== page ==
Earlier this year I wrote about some of the issues in wealth, housing, and the Portland music scene.
[half]I’m by no means an expert, nor do I consider myself a true journalist. I have access to the same tools as anyone reading this post. In all honesty, I don’t know how to solve these intersecting issues. Likely no one person does. We have to talk about these things together to find solutions. If you’re seriously interested in the broad ways Portland is changing, then do your own research. If anything, I’m part of the problem in Portland’s rising costs.
There is still great music being made in Portland. Recently, Unknown Mortal Orchestra released “Multi-Love” and and power-team Natasha Kmeto and Magic Mouth formed Chanti Darling. The Revolution Hall opening was fantastic. These are just a few examples of Portland’s wealth. I wasn’t born in this city. For those who say today’s music scene is better than that of the early 90s, you’re likely right. Yet for all the positives in Portland, there are a number of challenges facing the city, and the artistic community can do a better job of educating ourselves on a number of levels.[/half][half]
[half]Learn more about the housing inequality from The Oregonian. Read what’s coming out of City Hall. You can even go to public meetings. They let almost anyone in. Tell Commissioner Saltzman (email@example.com) that you support his leadership on inclusionary housing. Look at what types of projects being funded and planned by Oregon Metro as they will shape the future of the city’s boundaries. Review the Portland Plan, a broad-ranging outline for what the city wants to invest in over the next several years. Pay attention to news out of the capitol in Salem; Portland isn’t an island of laws unto itself. (Did you know our new governor Kate Brown let a Comcast lobbyist write a supporting position for the corporation’s merger with Time Warner with her name on it?) We have to pay attention, diligently. Better understand the economic impacts that the state will face as Portland is losing almost all of its shipping industry and companies like Amazon fight to pay less taxes for data centers. Make reading about what’s happening in your community a daily part of your routine, because there are people actively working everyday to shape what this region will look like and who it will benefit.[/half]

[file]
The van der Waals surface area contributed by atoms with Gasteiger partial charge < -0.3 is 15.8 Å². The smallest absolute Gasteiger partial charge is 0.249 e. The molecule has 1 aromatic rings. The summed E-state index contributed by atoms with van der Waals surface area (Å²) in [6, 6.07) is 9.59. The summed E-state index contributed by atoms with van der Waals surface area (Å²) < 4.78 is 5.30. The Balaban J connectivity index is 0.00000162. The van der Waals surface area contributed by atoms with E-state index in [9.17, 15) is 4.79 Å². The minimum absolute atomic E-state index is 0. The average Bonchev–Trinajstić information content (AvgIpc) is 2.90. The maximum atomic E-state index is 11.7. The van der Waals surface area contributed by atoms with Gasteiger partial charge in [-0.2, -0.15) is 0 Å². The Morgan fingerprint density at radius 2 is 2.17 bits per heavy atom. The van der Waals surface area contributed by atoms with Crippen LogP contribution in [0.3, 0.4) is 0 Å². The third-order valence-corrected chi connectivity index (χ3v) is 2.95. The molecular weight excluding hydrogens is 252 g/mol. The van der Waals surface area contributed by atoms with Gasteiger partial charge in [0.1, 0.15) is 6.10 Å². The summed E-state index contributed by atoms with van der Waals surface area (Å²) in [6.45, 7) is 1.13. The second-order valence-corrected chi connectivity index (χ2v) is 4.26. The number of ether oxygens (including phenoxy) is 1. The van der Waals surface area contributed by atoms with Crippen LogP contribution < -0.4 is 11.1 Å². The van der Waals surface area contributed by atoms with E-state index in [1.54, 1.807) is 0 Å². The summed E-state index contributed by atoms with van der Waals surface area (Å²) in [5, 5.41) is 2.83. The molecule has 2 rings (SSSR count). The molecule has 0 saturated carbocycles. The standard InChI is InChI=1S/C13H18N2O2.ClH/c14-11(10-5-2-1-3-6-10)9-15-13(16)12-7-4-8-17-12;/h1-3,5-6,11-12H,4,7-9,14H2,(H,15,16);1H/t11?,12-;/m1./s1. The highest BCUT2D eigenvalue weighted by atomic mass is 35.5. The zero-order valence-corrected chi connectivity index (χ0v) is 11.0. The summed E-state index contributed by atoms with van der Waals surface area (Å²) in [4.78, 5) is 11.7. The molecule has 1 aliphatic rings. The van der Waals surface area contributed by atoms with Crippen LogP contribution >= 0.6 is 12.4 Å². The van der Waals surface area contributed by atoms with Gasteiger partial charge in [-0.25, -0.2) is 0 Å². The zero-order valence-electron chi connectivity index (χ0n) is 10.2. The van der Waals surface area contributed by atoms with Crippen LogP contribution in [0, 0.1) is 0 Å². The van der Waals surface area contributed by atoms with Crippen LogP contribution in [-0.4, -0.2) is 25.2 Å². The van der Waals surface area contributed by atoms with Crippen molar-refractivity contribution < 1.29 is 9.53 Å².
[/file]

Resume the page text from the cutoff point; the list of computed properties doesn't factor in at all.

For all the very real problems facing Portland, there are also many avenues available to listen, organize, and take action. There are grassroots, community efforts and official avenues. To make an impact of any kind, a diverse number of avenues have to be pursued. If you can’t donate time, then donate money.
- You can get involved with organizations like the Welcome Home Coalition, if you want to work on achieving better housing policies.
- Learn about the work of the Albina Ministerial Alliance and Portland Cop Watch to better understand police reform.
- The issues of economic inequality extend to the fight to raise the minimum-wage. See what you can do.
- Portland has a tremendous need for better homeless resources, and places like New Avenues for Youth, Outside In, and Sisters of the Road always need help.
- Learn what training is being done at the Center for Intercultural Organizing and actions OPAL is directing to unite people of all backgrounds.
- If you’re concerned about the monopolistic tendencies of giant corporations, start buying more music at local shows or through efforts like Genero.us. Support local shops from bookstores to community supported agriculture programs.
All of these things intersect. This is by no means a comprehensive list of places that are working to make Portland a more equitable and substantial place. Seek out other avenues. Be inspired and empowered by your community, but don’t let it blind you to the myriad of issues affecting the city at large. And for fuck’s sake — vote.